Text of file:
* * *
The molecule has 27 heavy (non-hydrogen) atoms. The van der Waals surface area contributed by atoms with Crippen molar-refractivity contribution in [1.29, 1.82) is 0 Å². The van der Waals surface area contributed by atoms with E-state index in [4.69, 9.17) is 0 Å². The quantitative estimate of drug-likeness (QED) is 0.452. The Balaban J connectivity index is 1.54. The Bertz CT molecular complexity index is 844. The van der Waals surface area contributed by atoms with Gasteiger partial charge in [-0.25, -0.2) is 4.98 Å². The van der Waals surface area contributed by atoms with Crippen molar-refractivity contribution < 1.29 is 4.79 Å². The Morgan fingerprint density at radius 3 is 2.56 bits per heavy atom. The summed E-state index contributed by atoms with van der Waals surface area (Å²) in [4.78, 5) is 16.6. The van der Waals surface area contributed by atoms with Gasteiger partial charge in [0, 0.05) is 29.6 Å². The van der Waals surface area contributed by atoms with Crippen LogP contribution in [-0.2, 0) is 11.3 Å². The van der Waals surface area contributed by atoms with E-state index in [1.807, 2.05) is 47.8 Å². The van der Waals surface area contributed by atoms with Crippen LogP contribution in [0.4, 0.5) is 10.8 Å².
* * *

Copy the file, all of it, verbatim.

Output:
The molecule has 27 heavy (non-hydrogen) atoms. The van der Waals surface area contributed by atoms with Crippen molar-refractivity contribution in [1.29, 1.82) is 0 Å². The van der Waals surface area contributed by atoms with E-state index in [4.69, 9.17) is 0 Å². The quantitative estimate of drug-likeness (QED) is 0.452. The Balaban J connectivity index is 1.54. The Bertz CT molecular complexity index is 844. The van der Waals surface area contributed by atoms with Gasteiger partial charge in [-0.25, -0.2) is 4.98 Å². The van der Waals surface area contributed by atoms with Crippen molar-refractivity contribution < 1.29 is 4.79 Å². The Morgan fingerprint density at radius 3 is 2.56 bits per heavy atom. The summed E-state index contributed by atoms with van der Waals surface area (Å²) in [4.78, 5) is 16.6. The van der Waals surface area contributed by atoms with Gasteiger partial charge in [0, 0.05) is 29.6 Å². The van der Waals surface area contributed by atoms with Crippen LogP contribution in [-0.2, 0) is 11.3 Å². The van der Waals surface area contributed by atoms with E-state index in [1.807, 2.05) is 47.8 Å². The van der Waals surface area contributed by atoms with Crippen LogP contribution in [0.4, 0.5) is 10.8 Å².